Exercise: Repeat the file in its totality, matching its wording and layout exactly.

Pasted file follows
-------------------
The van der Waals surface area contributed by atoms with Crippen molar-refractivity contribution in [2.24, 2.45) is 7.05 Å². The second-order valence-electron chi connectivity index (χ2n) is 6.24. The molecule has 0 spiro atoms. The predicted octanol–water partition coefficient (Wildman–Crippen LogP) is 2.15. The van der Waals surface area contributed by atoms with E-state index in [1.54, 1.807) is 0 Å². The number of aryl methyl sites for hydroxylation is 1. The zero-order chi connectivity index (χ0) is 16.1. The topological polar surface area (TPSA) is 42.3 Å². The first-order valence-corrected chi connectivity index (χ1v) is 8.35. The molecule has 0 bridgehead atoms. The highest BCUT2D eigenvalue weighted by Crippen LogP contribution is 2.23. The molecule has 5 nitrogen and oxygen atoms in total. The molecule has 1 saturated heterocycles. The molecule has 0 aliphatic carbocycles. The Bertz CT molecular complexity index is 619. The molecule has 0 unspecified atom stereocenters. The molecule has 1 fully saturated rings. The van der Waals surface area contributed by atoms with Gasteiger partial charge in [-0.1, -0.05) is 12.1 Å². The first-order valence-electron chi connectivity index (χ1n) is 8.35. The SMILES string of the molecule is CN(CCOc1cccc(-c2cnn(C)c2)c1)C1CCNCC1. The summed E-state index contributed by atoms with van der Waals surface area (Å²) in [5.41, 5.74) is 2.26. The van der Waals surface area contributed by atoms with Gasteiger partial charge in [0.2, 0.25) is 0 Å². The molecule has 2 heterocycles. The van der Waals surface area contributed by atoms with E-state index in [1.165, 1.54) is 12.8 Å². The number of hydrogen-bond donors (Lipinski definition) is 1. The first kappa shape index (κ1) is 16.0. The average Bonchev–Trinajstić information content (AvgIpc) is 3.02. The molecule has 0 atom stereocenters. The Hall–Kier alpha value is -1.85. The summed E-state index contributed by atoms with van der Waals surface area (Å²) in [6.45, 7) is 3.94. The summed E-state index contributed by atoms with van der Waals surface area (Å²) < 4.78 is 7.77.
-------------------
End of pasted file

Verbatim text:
The van der Waals surface area contributed by atoms with Crippen molar-refractivity contribution in [2.24, 2.45) is 7.05 Å². The second-order valence-electron chi connectivity index (χ2n) is 6.24. The molecule has 0 spiro atoms. The predicted octanol–water partition coefficient (Wildman–Crippen LogP) is 2.15. The van der Waals surface area contributed by atoms with E-state index in [1.54, 1.807) is 0 Å². The number of aryl methyl sites for hydroxylation is 1. The zero-order chi connectivity index (χ0) is 16.1. The topological polar surface area (TPSA) is 42.3 Å². The first-order valence-corrected chi connectivity index (χ1v) is 8.35. The molecule has 0 bridgehead atoms. The highest BCUT2D eigenvalue weighted by Crippen LogP contribution is 2.23. The molecule has 5 nitrogen and oxygen atoms in total. The molecule has 1 saturated heterocycles. The molecule has 0 aliphatic carbocycles. The Bertz CT molecular complexity index is 619. The molecule has 0 unspecified atom stereocenters. The molecule has 1 fully saturated rings. The van der Waals surface area contributed by atoms with Gasteiger partial charge in [-0.1, -0.05) is 12.1 Å². The first-order valence-electron chi connectivity index (χ1n) is 8.35. The SMILES string of the molecule is CN(CCOc1cccc(-c2cnn(C)c2)c1)C1CCNCC1. The summed E-state index contributed by atoms with van der Waals surface area (Å²) in [5.41, 5.74) is 2.26. The van der Waals surface area contributed by atoms with Gasteiger partial charge in [0.2, 0.25) is 0 Å². The molecule has 2 heterocycles. The van der Waals surface area contributed by atoms with E-state index in [1.165, 1.54) is 12.8 Å². The number of hydrogen-bond donors (Lipinski definition) is 1. The first kappa shape index (κ1) is 16.0. The average Bonchev–Trinajstić information content (AvgIpc) is 3.02. The molecule has 0 atom stereocenters. The Hall–Kier alpha value is -1.85. The summed E-state index contributed by atoms with van der Waals surface area (Å²) in [6.45, 7) is 3.94. The summed E-state index contributed by atoms with van der Waals surface area (Å²) < 4.78 is 7.77.